She said that the exporters don't face any serious international competition in the near future, at least in Asian region, as Pakistan is the largest supplier of medical instruments to United States of America, central European countries, Japan etc. She said that the surgical businessmen in Germany, Japan, UK, and USA have full support of their governments in terms of technology up-gradation, manpower training, export marketing strategies, linkages with academia amongst others.

What is needed are skill development centres, common facility centres, R&D support, brand development, promotion and export marketing strategies, direct linkages with universities and institutes, she added.

According to her, the total capital investment in the Pakistani Surgical Industry is estimated at over Rs.12 Billion. There are about 1900 small and medium Surgical Units with labor force ranging from 10-500. The number of workers in the Surgical Industry is about 100,000 150,000. The industry manufactures about 100 million instruments annually.

She further said that almost 74% of our production is sold to United States (29%), Germany (14%), United Kingdom (9%), Italy (5%), UAE (4.74%), France (4.12%), Republic of Korea (2.27%), Japan (2.24%), Mexico (2.20%) and Australia (1.63%). The remaining 26% are sold to the rest of the world.

Shamim claimed that we enjoy monopolistic position globally. No other country can produce surgical instruments in the price range and variety that we offer and the kind of quality we are able to manufacture at most economical rates. Pakistani Surgical Instruments are the most economical in the world coupled with unconditional guarantee of finest quality while our delivery time is the shortest in the world, she added.

World renowned companies of Surgical Instruments are entering Joint Ventures with Pakistani Companies, reflecting the confidence of multinationals in the abilities of Pakistani Surgical Manufacturers.


Over 40 million footballs worth $210 million are produced annually by nearly 60,000 highly skilled workforce of Sialkot. NIKE has placed a tender for importing 100,000 Soccer Balls monthly from Pakistan.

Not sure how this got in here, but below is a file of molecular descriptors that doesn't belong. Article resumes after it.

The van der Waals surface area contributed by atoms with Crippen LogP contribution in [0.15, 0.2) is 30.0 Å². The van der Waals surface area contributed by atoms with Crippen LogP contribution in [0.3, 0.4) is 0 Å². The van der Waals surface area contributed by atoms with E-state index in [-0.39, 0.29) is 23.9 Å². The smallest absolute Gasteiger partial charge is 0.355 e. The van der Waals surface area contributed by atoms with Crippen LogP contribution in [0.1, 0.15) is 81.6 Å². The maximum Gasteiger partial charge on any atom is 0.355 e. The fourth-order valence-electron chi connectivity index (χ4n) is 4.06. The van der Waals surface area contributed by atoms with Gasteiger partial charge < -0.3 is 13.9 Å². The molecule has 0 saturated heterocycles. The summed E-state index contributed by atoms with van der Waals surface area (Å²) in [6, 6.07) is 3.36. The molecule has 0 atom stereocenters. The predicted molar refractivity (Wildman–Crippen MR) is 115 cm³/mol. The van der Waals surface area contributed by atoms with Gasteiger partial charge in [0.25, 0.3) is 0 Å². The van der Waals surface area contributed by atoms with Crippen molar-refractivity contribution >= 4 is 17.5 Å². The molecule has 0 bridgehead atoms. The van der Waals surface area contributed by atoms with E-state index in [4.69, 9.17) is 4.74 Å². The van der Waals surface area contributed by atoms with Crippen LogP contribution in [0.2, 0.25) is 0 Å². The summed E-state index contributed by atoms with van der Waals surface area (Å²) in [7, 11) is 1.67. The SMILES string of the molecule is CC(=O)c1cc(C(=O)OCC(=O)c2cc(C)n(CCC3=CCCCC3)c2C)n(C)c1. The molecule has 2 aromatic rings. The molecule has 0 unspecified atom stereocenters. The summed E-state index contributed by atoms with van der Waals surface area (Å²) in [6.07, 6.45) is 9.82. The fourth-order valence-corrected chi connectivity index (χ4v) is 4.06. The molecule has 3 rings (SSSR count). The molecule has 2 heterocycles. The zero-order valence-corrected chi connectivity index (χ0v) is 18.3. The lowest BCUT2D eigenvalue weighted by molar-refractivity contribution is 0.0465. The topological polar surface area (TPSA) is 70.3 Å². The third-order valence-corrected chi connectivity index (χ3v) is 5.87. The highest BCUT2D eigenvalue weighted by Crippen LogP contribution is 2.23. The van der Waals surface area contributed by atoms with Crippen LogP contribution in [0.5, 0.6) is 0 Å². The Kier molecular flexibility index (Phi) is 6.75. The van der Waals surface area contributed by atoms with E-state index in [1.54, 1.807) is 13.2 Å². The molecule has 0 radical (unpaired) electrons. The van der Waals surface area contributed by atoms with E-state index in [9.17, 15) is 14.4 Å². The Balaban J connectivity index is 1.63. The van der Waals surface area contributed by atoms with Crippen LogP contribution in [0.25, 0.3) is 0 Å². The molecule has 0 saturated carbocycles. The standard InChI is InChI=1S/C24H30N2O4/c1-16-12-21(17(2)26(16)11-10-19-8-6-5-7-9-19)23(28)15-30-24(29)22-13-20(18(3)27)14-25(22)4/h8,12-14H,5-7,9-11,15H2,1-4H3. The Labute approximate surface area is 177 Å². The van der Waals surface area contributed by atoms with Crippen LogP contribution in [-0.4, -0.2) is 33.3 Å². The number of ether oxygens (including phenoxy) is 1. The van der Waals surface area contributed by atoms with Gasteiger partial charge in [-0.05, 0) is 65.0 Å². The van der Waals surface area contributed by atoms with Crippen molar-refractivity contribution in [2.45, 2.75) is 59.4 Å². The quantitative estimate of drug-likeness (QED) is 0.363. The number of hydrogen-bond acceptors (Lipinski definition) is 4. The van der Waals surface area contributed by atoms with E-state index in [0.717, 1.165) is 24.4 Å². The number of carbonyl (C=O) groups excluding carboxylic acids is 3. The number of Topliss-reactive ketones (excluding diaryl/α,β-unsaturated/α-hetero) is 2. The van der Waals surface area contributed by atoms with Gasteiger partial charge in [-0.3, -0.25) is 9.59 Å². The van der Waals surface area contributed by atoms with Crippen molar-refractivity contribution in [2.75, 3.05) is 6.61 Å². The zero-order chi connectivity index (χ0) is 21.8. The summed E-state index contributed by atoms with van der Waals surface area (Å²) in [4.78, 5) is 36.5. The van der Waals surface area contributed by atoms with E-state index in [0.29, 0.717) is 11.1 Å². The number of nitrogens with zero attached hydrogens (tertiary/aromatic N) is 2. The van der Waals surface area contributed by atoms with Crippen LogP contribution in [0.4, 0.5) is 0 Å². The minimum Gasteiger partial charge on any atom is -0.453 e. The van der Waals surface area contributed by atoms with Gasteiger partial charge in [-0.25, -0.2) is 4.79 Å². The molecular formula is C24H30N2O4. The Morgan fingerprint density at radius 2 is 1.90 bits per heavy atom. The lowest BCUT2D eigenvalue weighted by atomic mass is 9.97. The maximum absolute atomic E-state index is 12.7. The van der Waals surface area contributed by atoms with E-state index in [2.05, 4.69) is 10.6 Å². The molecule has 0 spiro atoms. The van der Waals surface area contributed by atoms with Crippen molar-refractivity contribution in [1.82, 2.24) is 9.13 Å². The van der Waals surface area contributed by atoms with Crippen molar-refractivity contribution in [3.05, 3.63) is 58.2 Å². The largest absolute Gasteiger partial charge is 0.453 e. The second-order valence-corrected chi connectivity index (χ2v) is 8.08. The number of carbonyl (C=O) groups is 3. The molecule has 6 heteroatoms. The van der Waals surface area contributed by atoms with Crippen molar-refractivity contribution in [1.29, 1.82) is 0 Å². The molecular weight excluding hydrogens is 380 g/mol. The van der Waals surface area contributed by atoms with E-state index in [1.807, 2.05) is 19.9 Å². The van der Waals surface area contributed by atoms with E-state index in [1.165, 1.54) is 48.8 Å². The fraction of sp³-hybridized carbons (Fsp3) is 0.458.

According to exporters, the stitching of soccer balls started in Sialkot during the 20th century with supplies sent to the British forces, but after independence, the industry grew at an impressive pace, making the world recognise the formidable position of Sialkot.

Today, almost all international buyers rush to Sialkot to secure their supply chains, building strong and long-term business relations with the local exporters.

It may be mentioned that in the 1980s, Sialkot gained international recognition when it produced the 'Tango' ball used in the 1982 FIFA World Cup, which led to further growth of the industry. With a century-old industrial base, Sialkot city has developed an incredible export culture over the decades, and is contributing up to $800 million to the national exchequer annually. The city is sprinkled with thousands of small and medium enterprises engaged in honouring their global export commitments for value-added quality goods including sports items, surgical instruments, leather products, gloves and musical instruments.

A spokesman of Sialkot Chamber of Commerce and Industry said that the local soccer industry would meet the export orders of NIKE and enjoy international recognition of meeting International labour standards.